By Dr David Thomas, Endangered Landscapes Programme Manager.
Governments around the world agree that climate change poses a global emergency, and that the level and rate of biodiversity loss has reached crisis point. Strategies to address both these issues recognise that it won’t be enough just to conserve – we also need to make significant efforts to restore intact, healthy ecosystems that provide the essential ecosystem services on which we all depend.
Continuing declines in biodiversity and habitat fragmentation mean that ecosystem restoration is as necessary in Europe as in other parts of the world. In response, the EU Biodiversity Strategy for 2030 commits to deliver an EU Nature Restoration Plan. Research has used assessment of ecological integrity to identify areas that need to be protected and restored. However, across much of Europe the most significant challenges to achieving the region’s restoration targets might not be technical or ecological, but social. Most of rural Europe is inhabited and although significant parts of Europe have become depopulated as a result of aging populations and rural-urban migration, and this has been identified as an opportunity for rewilding, people remain part of these landscapes.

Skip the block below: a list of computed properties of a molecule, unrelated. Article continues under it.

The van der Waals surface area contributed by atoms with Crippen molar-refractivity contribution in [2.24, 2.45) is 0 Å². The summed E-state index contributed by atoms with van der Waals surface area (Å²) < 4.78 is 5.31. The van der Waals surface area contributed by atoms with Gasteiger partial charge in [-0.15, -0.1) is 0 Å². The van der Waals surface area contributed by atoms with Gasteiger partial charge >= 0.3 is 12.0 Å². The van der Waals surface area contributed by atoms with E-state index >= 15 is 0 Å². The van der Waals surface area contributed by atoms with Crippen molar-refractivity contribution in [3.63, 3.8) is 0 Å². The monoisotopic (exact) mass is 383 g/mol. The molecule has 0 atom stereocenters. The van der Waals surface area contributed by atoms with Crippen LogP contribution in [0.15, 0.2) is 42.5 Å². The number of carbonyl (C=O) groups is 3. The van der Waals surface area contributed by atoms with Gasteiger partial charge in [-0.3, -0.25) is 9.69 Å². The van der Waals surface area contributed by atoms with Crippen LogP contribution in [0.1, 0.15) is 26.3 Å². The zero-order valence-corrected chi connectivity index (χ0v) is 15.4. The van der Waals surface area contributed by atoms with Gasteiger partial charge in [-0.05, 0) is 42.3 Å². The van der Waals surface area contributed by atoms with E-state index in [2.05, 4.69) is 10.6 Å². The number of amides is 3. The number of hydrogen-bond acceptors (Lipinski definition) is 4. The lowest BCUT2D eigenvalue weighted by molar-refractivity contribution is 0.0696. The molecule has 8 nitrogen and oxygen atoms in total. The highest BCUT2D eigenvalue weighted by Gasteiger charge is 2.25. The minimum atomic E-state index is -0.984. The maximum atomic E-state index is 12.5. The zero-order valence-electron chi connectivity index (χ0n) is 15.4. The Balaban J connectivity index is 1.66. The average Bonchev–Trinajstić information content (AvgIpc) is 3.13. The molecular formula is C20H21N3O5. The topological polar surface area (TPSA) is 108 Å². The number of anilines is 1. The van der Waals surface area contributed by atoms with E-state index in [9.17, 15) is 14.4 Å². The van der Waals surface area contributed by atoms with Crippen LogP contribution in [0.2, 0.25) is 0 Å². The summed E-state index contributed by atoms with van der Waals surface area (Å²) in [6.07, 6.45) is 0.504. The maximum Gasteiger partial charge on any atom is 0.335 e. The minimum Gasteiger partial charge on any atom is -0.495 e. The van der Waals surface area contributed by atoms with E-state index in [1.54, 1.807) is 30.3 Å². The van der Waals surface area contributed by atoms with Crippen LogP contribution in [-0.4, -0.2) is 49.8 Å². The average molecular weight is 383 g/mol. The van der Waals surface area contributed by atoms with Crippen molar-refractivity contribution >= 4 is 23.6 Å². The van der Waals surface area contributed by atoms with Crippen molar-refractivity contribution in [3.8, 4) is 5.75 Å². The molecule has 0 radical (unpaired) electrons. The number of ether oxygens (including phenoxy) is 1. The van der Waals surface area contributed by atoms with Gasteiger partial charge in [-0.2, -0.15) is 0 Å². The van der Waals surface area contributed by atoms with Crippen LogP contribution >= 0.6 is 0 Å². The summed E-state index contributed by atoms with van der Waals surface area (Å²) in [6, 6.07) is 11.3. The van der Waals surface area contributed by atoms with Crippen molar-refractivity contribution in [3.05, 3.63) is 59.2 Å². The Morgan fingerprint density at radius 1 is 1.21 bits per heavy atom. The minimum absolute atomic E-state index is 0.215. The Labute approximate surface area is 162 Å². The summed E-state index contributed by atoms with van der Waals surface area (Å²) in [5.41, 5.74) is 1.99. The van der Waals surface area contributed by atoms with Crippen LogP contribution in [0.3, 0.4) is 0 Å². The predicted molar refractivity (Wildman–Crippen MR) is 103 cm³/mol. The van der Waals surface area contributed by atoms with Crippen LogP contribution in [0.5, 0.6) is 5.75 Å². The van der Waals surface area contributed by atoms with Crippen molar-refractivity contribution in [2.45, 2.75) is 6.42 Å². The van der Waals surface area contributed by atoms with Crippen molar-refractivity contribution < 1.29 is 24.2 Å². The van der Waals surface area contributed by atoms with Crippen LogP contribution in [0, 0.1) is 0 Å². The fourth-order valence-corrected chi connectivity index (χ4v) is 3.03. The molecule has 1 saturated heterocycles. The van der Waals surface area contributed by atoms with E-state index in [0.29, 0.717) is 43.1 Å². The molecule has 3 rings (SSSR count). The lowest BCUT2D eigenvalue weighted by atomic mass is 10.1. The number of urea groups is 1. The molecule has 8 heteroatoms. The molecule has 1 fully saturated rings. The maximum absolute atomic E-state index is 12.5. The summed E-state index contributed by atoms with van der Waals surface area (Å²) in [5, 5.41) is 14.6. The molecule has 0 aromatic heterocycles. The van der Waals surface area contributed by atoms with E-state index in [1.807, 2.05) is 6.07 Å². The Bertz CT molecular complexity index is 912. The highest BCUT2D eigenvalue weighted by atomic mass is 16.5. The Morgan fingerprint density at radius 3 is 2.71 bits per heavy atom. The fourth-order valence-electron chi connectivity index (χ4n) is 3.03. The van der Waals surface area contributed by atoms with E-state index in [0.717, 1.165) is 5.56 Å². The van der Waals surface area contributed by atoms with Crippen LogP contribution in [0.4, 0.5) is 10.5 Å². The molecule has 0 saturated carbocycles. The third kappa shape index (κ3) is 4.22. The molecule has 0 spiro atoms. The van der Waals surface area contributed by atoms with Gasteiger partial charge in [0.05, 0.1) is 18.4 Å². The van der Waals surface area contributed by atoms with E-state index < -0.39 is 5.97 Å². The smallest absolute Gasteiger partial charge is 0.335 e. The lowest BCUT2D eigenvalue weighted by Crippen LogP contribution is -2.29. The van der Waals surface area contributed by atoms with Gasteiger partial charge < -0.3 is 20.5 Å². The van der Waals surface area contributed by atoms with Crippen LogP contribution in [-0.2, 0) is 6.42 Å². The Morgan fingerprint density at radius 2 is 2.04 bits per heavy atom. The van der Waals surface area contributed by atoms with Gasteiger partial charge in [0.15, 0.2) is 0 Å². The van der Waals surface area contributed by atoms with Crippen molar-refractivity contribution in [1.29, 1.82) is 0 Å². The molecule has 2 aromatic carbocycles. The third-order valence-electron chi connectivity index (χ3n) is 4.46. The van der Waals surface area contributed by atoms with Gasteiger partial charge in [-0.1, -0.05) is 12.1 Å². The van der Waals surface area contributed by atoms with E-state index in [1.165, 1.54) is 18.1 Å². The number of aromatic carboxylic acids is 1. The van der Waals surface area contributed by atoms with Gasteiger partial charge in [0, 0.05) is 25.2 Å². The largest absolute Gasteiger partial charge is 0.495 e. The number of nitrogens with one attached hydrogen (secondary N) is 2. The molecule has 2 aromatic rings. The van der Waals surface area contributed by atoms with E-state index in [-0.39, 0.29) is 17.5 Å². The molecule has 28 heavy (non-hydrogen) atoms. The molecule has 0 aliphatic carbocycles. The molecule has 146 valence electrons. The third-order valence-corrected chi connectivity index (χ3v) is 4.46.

Understanding the nature-culture dynamic
Restoration promises to bring back biodiversity, reduce the risk of flooding, sequester carbon and create landscapes beneficial to health and wellbeing. Yet experience tells us that restoring ecosystems and biodiversity at the necessary scale can be challenging and face significant local opposition. In the UK for example, restoration projects at Glenfeshie in the Scottish Highlands, Wicken Fen in Cambridgeshire, Knepp in Surrey, and the Cambrian Mountains in Wales are among those where local communities were initially hostile to the planned changes.
But local people too want to live in homes free from the risk of floods, enjoy a countryside rich in wildlife, contribute to addressing climate change and be part of a thriving local economy – all benefits promised by these projects. The Langholm Moor Initiative is an example of a community working together to restore a landscape. So why have so many other landscape restoration projects been the subject of local opposition?